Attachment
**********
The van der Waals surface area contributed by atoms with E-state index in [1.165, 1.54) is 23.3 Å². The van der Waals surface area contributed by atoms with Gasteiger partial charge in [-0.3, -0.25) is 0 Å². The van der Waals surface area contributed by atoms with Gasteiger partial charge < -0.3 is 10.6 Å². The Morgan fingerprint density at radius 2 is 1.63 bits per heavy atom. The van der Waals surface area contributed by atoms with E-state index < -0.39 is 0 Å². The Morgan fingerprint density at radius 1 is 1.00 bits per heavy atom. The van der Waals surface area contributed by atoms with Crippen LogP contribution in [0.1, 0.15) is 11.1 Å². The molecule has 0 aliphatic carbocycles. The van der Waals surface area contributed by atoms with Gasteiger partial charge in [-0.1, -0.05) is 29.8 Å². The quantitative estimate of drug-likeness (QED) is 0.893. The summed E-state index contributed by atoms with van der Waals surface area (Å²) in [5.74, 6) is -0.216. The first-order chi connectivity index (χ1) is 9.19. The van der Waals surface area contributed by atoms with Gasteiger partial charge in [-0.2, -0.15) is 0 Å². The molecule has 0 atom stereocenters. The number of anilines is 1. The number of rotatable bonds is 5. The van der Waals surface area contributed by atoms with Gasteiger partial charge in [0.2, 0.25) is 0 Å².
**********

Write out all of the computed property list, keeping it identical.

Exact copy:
The van der Waals surface area contributed by atoms with E-state index in [1.165, 1.54) is 23.3 Å². The van der Waals surface area contributed by atoms with Gasteiger partial charge in [-0.3, -0.25) is 0 Å². The van der Waals surface area contributed by atoms with Gasteiger partial charge < -0.3 is 10.6 Å². The Morgan fingerprint density at radius 2 is 1.63 bits per heavy atom. The van der Waals surface area contributed by atoms with E-state index < -0.39 is 0 Å². The Morgan fingerprint density at radius 1 is 1.00 bits per heavy atom. The van der Waals surface area contributed by atoms with Crippen LogP contribution in [0.1, 0.15) is 11.1 Å². The molecule has 0 aliphatic carbocycles. The van der Waals surface area contributed by atoms with Gasteiger partial charge in [-0.1, -0.05) is 29.8 Å². The quantitative estimate of drug-likeness (QED) is 0.893. The summed E-state index contributed by atoms with van der Waals surface area (Å²) in [5.74, 6) is -0.216. The first-order chi connectivity index (χ1) is 9.19. The van der Waals surface area contributed by atoms with Gasteiger partial charge in [-0.2, -0.15) is 0 Å². The molecule has 0 atom stereocenters. The number of anilines is 1. The number of rotatable bonds is 5. The van der Waals surface area contributed by atoms with Gasteiger partial charge in [0.2, 0.25) is 0 Å².